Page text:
You would believe that the U . s . secret service (being the United states secret service and all) would have access to an earpiece a bit cooler that just the common ‘curly cable’ job, wouldn't you?
If pushed, I've to say that I usually imagine some old fella, like Desmond Llewelyn in the Bond films, (or even a younger model like Ben Whishaw from ‘Skyfall’) producing many of the devices himself after which explaining them to the agents before they go out and guard the President’s life.
This is just not the case. They use the versions they use as they work and they work well. Essentially, wired models continue to be more dependable than their wireless counterparts. With wireless, you tend to get more interference, as well as having to contend with more restricted bandwidth. Basically, you'll need reliable tech if you’re within the field. Lives are at stake in some cases.
This straightforward, trusted earpiece can be relied upon to do the duty, every time.
Another advantage thatwired earpieces have over wireless ones (in this example, at least) may be the fact that a wired set needn’t carry an additional battery. Wireless earpieces would require charging and, as a result, would possess a somewhat restricted operational capability. It just causes a lot more headaches for people who, let’s face it, already have a good bit on their plates to start with.
Reported by ‘AskJeeves.com’
“The ear piece and mic that the secret service uses is called a Throat Mic. The Throat Mic has clarity that is unsurpassed, great sound quality, and allows for discreet interaction. It also has an acoustic air tube that makes it comfortable when worn for long periods of time”.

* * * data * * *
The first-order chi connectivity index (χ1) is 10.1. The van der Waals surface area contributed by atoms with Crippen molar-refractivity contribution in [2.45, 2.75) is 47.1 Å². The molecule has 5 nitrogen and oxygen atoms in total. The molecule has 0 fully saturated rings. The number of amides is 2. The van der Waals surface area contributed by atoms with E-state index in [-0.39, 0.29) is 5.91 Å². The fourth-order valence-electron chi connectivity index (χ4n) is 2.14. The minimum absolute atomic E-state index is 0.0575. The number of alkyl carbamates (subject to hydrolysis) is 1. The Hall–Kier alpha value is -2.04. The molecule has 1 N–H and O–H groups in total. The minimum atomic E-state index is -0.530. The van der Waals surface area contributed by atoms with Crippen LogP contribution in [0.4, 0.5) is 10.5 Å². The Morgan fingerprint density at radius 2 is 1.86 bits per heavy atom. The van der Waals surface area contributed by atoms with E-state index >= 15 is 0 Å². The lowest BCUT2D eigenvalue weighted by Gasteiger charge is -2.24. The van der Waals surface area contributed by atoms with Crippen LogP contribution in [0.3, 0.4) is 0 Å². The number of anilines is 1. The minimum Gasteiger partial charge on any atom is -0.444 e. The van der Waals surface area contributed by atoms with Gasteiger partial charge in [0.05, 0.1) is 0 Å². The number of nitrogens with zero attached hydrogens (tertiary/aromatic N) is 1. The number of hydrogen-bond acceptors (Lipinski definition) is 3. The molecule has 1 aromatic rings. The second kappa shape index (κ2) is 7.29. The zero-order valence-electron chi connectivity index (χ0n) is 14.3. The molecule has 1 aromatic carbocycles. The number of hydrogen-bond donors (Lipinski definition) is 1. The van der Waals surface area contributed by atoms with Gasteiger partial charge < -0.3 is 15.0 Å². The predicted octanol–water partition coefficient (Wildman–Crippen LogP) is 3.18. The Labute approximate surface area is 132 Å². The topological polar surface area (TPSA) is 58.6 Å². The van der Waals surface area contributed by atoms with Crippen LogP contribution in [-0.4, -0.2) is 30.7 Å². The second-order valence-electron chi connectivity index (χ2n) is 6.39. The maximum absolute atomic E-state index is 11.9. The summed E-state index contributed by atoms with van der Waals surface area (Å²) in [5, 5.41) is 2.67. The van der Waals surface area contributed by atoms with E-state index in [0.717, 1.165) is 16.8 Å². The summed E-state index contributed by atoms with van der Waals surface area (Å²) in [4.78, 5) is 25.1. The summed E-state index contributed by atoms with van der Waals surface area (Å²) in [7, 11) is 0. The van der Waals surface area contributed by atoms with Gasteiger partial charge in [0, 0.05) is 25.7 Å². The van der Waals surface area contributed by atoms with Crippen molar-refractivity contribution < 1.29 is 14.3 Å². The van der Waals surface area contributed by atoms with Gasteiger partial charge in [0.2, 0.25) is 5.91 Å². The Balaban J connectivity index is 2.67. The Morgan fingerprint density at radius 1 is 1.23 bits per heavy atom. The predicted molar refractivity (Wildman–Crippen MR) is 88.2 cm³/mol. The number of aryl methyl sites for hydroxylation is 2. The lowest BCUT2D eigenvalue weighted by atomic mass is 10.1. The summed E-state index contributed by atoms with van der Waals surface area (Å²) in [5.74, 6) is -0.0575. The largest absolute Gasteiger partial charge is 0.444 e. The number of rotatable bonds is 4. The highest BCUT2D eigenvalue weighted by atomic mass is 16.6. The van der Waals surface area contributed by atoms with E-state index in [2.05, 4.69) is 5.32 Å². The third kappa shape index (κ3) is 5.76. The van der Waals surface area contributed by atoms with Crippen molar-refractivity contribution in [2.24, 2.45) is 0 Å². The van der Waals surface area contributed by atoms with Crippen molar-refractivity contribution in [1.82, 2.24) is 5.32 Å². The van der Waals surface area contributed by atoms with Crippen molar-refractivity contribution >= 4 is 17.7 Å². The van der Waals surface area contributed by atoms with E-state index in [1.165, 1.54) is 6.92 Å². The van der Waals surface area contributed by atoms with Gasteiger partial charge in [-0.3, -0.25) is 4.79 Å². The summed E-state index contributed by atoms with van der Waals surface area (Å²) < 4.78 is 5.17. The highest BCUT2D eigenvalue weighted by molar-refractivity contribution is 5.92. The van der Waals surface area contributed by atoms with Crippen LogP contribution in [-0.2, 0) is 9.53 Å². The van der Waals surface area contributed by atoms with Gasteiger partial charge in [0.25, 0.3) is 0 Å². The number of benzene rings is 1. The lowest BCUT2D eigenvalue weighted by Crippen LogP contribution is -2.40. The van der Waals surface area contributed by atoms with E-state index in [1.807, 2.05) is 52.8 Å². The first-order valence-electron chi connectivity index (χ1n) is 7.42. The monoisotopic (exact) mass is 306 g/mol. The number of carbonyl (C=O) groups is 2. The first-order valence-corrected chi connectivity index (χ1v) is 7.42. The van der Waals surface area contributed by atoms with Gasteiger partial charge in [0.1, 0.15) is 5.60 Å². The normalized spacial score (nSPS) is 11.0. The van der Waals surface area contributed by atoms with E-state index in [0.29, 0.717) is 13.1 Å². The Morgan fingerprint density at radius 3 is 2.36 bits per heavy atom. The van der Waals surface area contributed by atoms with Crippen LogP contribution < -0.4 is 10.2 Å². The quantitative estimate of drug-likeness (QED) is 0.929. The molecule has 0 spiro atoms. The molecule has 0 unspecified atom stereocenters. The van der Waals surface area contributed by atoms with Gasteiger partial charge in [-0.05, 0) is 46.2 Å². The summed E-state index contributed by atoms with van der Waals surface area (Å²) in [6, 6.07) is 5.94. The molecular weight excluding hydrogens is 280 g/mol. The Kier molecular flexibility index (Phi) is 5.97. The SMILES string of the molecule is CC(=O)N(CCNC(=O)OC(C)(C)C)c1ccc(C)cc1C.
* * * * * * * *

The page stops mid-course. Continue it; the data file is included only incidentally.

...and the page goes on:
The ‘curly earpiece’ tech is generally rather common and is utilized by a variety of people and organisations beyond the secret service. You can even buy a wireless version, but do not expect the FBI to be involved!
I could contend another point, but that is just a pet theory with little or no research to back it up. Psychologically speaking, when you see a FBI agent, you identify them as such without observing them in any form of uniform (beyond a dinner suit, shades and an earpiece), the headset, then, is really a subtle reminder to you, the civilian, that not only is this not a regular person inside a suit, but additionally that the area where you now end up is being strictly monitored.
With one remark to his/her earpiece, the agent in question can almost certainly call down many of the other agents in the direct area, also as police, fire brigade and anybody else he/she believes is necessary. That subtle reminder is likely an extremely potent crime deterrent. No guns need to be displayed, no helmets or flak jackets worn and yet you know that this person has eyes all over the place and will, potentially, really ruin your week. As I said, it is merely a hypothesis, but It looks like it makes sense.
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